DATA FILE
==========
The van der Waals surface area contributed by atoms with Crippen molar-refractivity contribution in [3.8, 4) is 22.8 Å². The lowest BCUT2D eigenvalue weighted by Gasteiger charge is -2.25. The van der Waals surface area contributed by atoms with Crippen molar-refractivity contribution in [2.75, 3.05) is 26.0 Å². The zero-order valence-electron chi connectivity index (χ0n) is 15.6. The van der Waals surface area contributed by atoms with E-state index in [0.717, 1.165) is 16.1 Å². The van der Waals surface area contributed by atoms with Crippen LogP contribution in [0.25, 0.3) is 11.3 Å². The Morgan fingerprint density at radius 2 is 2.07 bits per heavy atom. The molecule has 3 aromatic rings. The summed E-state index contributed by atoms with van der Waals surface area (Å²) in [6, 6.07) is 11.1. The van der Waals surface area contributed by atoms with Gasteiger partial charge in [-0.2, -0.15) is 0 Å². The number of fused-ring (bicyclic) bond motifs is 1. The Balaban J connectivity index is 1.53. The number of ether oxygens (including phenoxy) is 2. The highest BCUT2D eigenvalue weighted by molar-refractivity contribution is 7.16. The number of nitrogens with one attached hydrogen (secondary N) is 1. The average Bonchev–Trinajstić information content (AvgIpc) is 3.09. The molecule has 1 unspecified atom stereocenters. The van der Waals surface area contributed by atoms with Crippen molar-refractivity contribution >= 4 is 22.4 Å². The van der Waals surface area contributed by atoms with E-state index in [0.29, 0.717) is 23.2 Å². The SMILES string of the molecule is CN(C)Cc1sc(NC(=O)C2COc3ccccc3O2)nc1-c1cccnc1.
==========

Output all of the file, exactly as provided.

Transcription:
The van der Waals surface area contributed by atoms with Crippen molar-refractivity contribution in [3.8, 4) is 22.8 Å². The lowest BCUT2D eigenvalue weighted by Gasteiger charge is -2.25. The van der Waals surface area contributed by atoms with Crippen molar-refractivity contribution in [2.75, 3.05) is 26.0 Å². The zero-order valence-electron chi connectivity index (χ0n) is 15.6. The van der Waals surface area contributed by atoms with E-state index in [0.717, 1.165) is 16.1 Å². The van der Waals surface area contributed by atoms with Crippen LogP contribution in [0.25, 0.3) is 11.3 Å². The Morgan fingerprint density at radius 2 is 2.07 bits per heavy atom. The molecule has 3 aromatic rings. The summed E-state index contributed by atoms with van der Waals surface area (Å²) in [6, 6.07) is 11.1. The van der Waals surface area contributed by atoms with Gasteiger partial charge in [-0.2, -0.15) is 0 Å². The number of fused-ring (bicyclic) bond motifs is 1. The Balaban J connectivity index is 1.53. The number of ether oxygens (including phenoxy) is 2. The highest BCUT2D eigenvalue weighted by molar-refractivity contribution is 7.16. The number of nitrogens with one attached hydrogen (secondary N) is 1. The average Bonchev–Trinajstić information content (AvgIpc) is 3.09. The molecule has 1 unspecified atom stereocenters. The van der Waals surface area contributed by atoms with Crippen molar-refractivity contribution >= 4 is 22.4 Å². The van der Waals surface area contributed by atoms with E-state index in [0.29, 0.717) is 23.2 Å². The SMILES string of the molecule is CN(C)Cc1sc(NC(=O)C2COc3ccccc3O2)nc1-c1cccnc1.